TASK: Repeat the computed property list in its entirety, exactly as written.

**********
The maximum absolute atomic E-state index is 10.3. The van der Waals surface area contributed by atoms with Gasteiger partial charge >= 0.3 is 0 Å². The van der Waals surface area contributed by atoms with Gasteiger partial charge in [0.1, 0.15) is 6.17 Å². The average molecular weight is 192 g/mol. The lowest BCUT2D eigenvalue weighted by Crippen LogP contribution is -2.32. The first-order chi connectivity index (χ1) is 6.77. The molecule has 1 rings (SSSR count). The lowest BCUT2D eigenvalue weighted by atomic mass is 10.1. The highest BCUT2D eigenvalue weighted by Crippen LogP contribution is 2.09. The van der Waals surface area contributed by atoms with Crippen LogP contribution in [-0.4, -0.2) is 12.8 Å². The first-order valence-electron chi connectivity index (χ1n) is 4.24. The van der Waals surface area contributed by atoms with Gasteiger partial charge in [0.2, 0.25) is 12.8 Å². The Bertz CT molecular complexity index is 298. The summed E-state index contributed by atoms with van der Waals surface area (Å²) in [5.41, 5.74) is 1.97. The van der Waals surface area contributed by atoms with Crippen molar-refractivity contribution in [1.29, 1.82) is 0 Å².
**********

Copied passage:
The maximum absolute atomic E-state index is 10.3. The van der Waals surface area contributed by atoms with Gasteiger partial charge >= 0.3 is 0 Å². The van der Waals surface area contributed by atoms with Gasteiger partial charge in [0.1, 0.15) is 6.17 Å². The average molecular weight is 192 g/mol. The lowest BCUT2D eigenvalue weighted by Crippen LogP contribution is -2.32. The first-order chi connectivity index (χ1) is 6.77. The molecule has 1 rings (SSSR count). The lowest BCUT2D eigenvalue weighted by atomic mass is 10.1. The highest BCUT2D eigenvalue weighted by Crippen LogP contribution is 2.09. The van der Waals surface area contributed by atoms with Crippen LogP contribution in [-0.4, -0.2) is 12.8 Å². The first-order valence-electron chi connectivity index (χ1n) is 4.24. The van der Waals surface area contributed by atoms with Gasteiger partial charge in [0.2, 0.25) is 12.8 Å². The Bertz CT molecular complexity index is 298. The summed E-state index contributed by atoms with van der Waals surface area (Å²) in [5.41, 5.74) is 1.97. The van der Waals surface area contributed by atoms with Crippen molar-refractivity contribution in [1.29, 1.82) is 0 Å².